A report earlier this week suggested that the idea of creating a second “bubble” this summer for the NBA’s bottom eight clubs to conduct organized team activities appeared to be losing steam.
However, according to Sam Amick of The Athletic, league officials made it clear in a Wednesday conference call that they’re still trying to figure out as solution that will allow those teams to stay active. One idea that has been discussed, sources tell Amick, is bringing those bottom eight teams to the NBA’s first bubble at Walt Disney World.
As Amick explains, we’re just over a week away from six of the 22 teams participating in the Orlando restart being eliminated, which would open up more space at the Disney hotels and basketball courts. Two weeks later, after the first round of the playoffs ends, eight more clubs will be eliminated, leaving just eight of the original 22 on campus.
That could create an opportunity for the NBA to invite the bottom eight teams – the Warriors, Timberwolves, Cavaliers, Hawks, Knicks, Pistons, Bulls, and Hornets – into its “bubble.” Presumably, players, coaches, and staffers would quarantine in Disney hotels for several days before being cleared to participate in group workouts, practices, and perhaps even inter-squad scrimmages.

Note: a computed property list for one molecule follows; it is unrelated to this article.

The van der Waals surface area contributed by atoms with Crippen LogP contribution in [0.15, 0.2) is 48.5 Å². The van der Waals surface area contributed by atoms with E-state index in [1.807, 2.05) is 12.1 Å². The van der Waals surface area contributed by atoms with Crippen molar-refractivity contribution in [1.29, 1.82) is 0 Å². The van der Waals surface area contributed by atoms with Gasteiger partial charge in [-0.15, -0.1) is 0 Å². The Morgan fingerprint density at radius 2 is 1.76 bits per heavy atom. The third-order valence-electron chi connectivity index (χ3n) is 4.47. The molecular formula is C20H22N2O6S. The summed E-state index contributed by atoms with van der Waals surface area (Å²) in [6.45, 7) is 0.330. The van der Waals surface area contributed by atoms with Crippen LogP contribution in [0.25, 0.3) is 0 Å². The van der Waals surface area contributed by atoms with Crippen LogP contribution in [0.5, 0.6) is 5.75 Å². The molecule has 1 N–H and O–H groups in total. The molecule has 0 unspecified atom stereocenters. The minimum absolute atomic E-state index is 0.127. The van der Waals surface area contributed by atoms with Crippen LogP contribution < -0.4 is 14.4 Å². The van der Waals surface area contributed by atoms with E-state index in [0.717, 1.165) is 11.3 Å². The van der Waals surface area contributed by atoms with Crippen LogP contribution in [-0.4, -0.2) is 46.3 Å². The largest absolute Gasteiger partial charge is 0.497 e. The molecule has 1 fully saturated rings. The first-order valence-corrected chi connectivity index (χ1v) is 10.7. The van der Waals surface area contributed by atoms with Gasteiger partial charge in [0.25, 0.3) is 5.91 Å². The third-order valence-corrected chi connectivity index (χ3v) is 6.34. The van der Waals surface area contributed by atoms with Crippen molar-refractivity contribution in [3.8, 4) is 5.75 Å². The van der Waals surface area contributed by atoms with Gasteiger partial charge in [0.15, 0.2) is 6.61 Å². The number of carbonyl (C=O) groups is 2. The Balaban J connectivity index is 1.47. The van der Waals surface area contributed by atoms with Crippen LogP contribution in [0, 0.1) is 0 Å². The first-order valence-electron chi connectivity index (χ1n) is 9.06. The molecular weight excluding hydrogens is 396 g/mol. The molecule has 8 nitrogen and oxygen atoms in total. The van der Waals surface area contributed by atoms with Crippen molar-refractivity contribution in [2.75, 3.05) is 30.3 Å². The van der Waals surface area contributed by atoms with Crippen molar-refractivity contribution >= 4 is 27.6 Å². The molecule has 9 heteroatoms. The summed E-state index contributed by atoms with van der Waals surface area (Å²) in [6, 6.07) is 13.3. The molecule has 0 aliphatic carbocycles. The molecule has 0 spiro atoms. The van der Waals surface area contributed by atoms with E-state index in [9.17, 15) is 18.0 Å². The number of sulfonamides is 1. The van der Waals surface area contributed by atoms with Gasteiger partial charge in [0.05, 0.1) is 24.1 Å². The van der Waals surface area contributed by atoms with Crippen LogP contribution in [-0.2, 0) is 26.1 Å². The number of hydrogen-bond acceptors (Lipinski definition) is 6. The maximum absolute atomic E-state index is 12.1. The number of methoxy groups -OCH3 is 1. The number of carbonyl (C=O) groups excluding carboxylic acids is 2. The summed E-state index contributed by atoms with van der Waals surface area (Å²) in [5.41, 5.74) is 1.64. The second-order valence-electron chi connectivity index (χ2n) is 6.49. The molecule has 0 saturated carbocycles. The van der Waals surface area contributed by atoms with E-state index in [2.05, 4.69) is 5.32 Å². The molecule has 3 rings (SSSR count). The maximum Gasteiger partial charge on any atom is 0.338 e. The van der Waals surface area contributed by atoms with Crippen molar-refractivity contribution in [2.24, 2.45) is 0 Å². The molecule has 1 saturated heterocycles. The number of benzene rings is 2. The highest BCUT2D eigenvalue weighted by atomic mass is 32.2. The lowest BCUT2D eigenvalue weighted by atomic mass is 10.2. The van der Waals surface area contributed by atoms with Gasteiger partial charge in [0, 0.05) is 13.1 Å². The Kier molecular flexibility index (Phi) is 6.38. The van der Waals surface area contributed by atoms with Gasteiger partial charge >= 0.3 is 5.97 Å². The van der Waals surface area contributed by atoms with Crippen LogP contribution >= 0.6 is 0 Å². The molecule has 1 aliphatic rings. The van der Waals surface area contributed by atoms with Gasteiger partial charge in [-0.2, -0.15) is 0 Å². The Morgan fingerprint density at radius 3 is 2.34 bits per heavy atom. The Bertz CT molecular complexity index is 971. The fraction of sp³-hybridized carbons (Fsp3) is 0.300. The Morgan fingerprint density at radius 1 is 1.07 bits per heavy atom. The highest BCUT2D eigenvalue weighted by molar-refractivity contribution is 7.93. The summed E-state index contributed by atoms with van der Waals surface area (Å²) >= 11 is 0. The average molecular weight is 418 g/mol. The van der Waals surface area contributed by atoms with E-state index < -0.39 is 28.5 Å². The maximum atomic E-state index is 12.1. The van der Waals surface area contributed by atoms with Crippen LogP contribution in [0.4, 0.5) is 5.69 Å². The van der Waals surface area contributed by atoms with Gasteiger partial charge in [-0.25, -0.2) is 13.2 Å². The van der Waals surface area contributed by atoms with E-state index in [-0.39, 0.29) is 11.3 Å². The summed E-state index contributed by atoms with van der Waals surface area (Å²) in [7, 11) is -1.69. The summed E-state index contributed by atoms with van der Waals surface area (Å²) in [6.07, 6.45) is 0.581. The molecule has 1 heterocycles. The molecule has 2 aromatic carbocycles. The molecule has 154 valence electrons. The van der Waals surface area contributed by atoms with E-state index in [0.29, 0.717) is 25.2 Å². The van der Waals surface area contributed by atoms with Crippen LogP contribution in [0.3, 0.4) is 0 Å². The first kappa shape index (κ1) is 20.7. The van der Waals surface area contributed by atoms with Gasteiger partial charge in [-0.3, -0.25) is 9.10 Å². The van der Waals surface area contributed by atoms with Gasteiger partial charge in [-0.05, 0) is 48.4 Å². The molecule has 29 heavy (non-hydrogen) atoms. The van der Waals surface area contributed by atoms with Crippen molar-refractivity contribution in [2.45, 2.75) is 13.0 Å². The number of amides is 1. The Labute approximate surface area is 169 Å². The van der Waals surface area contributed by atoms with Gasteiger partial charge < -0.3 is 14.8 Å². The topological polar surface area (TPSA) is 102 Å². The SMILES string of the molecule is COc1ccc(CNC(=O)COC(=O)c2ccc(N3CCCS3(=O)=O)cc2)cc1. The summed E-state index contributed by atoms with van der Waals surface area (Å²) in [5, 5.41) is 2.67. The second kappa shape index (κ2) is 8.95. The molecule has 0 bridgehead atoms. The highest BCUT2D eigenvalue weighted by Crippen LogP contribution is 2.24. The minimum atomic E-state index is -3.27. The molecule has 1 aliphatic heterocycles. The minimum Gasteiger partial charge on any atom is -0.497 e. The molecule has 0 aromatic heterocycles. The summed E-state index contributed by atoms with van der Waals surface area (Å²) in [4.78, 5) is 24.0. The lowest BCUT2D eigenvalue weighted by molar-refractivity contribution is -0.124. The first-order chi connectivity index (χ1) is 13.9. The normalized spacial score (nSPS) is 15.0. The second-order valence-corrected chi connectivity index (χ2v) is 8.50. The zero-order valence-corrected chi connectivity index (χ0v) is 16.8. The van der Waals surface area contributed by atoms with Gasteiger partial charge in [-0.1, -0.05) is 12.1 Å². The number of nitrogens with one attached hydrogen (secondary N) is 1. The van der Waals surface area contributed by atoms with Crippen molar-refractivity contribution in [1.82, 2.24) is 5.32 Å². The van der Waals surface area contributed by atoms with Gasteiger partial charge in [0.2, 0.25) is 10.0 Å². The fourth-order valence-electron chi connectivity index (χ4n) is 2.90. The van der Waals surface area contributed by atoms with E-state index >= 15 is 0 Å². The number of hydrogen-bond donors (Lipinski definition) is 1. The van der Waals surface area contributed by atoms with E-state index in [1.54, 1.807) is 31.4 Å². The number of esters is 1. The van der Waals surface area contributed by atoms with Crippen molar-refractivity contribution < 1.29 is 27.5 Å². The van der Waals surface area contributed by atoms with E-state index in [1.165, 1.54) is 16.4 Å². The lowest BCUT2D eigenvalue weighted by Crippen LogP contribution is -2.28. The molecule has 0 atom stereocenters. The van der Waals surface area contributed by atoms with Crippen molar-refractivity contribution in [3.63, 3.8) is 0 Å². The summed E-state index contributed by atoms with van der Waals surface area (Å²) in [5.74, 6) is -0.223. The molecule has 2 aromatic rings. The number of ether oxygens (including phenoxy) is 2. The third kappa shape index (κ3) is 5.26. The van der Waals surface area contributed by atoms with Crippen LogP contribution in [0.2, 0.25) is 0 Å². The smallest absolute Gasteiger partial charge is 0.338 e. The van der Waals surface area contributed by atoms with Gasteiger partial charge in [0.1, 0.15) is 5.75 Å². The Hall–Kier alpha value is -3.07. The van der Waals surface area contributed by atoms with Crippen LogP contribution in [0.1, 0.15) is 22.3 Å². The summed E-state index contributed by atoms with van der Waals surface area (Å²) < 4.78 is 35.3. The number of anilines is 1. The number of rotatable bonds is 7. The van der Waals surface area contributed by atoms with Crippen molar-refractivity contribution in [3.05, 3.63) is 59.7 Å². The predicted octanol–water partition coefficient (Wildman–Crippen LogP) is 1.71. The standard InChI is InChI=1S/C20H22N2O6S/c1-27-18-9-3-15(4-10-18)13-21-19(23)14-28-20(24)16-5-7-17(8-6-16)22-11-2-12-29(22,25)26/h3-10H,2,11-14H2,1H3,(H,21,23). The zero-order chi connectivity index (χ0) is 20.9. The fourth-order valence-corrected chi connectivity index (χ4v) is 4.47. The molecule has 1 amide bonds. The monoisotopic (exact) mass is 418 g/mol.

Amick cautions that this idea is just being considered for now, with nothing decided as of yet. A number of the hotel rooms being vacated by teams by the end of the first round of the postseason are expected to be filled by family members of players on the remaining clubs, who will be permitted to bring guests onto the campus around the end of August. So the NBA would have logistical challenges to overcome to bring such a plan together.
It also seems unlikely that all of those bottom eight teams would be enthusiastic about traveling to Orlando, quarantining, and spending a period of time at the Disney campus. The Warriors are known to prefer the idea of group workouts in their own market, and the Knicks have been averse to the idea of a second bubble because they have a number of free agents on their roster who likely wouldn’t participate (any organized team activities the NBA approves are expected to be voluntary, not mandatory).
Still, it’s worth noting that one of the NBPA’s primary concerns about OTAs for the non-Orlando teams is a belief that it’d be difficult to replicate the Disney safety protocols at another location. Bringing those teams onto the Disney campus would be the simplest way to ensure that those players are subject to the same safety protocols, so the union would have to consider such a plan. We’ll see if anything comes of it.